Reconnecting Communities: KBOO’s Annual Membership Event & Board Elections


Published date: 
Friday, August 27, 2021 - 1:54pm


KBOO Election and Annual Membership Meeting, Sunday, September 26th, 2021, 1:00-3:00 pm


Where? Streaming virtually from the Clinton Street Theater!

Direct Link to YouTube Stream



Hey KBOO Community Members! As we’ve navigated the challenges of the COVID-19 pandemic, our radio station has been a consistent resource for our communities, giving a platform to marginalized voices, playing music you won’t hear on any other station, and providing a dependable source for news about events affecting us. When all else felt uncertain, KBOO remained on the air, and the programming we have known and loved for many years has continued to bring community voices to the air.

Let’s come together on September 26 to celebrate our activism, commitments to justice and democracy, and another year of great KBOO programming despite the challenges of Covid-19. Because we’re still in a pandemic, to stay safe KBOO will stream the meeting virtually from the Clinton Street Theater. Mark your calendars and join us! Members will hear updates about the station, meet candidates running for four open board seats, and participate in a lively discussion about KBOO's future after surviving 2021.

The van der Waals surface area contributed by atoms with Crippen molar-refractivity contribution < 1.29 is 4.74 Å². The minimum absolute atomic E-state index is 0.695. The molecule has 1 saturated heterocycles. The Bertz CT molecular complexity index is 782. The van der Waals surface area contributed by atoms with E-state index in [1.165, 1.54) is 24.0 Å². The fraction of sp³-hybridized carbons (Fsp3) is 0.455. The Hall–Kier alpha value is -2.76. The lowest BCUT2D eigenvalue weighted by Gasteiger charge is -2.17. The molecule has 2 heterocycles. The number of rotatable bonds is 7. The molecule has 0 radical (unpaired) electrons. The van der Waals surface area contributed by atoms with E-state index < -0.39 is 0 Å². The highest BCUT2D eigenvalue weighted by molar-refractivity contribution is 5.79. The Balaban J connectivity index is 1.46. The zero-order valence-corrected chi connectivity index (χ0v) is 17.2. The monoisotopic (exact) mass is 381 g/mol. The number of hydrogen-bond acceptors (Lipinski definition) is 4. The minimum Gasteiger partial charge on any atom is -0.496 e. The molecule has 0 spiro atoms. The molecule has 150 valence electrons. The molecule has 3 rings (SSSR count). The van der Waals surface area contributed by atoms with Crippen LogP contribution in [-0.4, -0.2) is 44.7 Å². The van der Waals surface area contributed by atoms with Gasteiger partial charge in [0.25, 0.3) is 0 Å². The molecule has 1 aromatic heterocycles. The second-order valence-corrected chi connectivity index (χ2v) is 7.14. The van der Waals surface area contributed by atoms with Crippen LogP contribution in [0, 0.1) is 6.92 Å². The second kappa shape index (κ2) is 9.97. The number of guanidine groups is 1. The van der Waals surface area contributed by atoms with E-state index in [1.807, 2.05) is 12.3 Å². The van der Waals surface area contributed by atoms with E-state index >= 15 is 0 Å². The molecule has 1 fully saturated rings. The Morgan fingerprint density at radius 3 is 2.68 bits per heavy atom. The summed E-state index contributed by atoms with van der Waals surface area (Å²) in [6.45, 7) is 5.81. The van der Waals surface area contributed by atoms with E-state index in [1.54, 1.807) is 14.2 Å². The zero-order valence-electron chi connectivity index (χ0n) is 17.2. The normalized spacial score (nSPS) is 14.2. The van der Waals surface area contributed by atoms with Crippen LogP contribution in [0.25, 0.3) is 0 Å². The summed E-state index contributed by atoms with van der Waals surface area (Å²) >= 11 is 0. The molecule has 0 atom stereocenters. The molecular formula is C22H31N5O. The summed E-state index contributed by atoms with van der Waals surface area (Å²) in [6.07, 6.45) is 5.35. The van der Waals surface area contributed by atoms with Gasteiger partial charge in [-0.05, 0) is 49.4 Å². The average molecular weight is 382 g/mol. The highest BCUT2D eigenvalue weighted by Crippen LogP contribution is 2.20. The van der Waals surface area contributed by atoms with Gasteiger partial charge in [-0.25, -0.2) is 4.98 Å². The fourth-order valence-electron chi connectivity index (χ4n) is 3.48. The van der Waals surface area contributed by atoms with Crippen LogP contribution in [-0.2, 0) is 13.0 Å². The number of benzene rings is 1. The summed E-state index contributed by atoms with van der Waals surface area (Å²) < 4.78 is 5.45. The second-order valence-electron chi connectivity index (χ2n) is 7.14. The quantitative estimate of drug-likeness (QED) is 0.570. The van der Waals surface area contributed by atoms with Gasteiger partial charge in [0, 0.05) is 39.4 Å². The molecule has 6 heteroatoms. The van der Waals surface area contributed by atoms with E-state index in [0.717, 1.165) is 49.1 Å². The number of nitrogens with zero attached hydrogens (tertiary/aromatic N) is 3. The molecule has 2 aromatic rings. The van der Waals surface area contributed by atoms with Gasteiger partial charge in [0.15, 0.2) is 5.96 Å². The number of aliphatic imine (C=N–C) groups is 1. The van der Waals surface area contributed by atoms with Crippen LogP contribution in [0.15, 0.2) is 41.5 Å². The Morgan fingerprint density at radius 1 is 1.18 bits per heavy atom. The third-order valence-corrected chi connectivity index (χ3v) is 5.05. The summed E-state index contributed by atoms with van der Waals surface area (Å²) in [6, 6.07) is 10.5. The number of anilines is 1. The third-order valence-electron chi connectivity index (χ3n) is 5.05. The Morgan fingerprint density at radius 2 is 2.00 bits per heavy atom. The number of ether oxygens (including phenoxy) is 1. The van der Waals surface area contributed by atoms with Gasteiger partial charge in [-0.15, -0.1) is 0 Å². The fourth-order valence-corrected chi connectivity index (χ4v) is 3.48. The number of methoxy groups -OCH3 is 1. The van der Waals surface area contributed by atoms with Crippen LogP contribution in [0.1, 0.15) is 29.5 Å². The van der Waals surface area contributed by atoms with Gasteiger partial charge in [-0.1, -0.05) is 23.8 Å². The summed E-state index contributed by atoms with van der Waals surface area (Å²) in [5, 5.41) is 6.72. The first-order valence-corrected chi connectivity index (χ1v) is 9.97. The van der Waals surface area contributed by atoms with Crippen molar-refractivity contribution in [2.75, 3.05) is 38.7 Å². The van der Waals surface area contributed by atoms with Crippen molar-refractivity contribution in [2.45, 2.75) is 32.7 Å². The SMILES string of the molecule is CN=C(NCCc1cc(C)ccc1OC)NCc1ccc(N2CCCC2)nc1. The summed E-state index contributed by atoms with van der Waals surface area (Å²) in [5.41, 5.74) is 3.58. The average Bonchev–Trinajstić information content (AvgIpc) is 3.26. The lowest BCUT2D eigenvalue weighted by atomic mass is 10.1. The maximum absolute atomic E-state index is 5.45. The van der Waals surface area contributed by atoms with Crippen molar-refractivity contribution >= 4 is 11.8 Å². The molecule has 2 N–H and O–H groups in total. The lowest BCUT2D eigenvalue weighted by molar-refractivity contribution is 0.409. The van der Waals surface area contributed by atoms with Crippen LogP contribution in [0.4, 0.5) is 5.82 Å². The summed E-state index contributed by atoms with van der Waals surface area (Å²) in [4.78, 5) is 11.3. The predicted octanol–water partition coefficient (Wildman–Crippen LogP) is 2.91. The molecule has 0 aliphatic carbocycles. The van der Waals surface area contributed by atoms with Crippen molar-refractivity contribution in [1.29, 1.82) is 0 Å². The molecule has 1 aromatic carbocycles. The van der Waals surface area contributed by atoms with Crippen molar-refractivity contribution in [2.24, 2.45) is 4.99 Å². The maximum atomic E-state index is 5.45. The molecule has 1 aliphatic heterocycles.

Portland’s own Shaydo, of the famous “Happy Hour Show,” will be hosting our live entertainment broadcast from Clinton Street Theater. Performers include Portland-based pop-soul singer-songwriter Laryssa Birdseye and the Almroth Family Band, featuring one of our KBOO board members!

You don’t want to miss them! 

Calling all KBOO members! Election Time is Here!! 

2021 KBOO Election Information & Voters’ Guide

It's time once again to vote and make your voice heard! There are three candidates for the Board of Directors (four open board seats, terms ending in 2024) and four new proposed bylaws. KBOO depends on its members to guide and govern the station, so please participate and vote!

Please learn more about the candidates and view their statements below, along with the proposed bylaw revisions. 

You’ll be able to hear more from the candidates and about the bylaw changes in an On-Air Forum on KBOO in mid-September (check back here for information and links). Members can vote by mail or electronically. Ballots will be sent to members soon and must be returned in the envelope provided, and must be received at the station by Friday, September 24th. You may vote electronically up until one week before the election, or during the meeting. Because of COVID-19, the station will not be open for drop-off ballots during the meeting— they must be mailed or cast electronically during the annual meeting. Don't miss this chance to help shape our beloved station!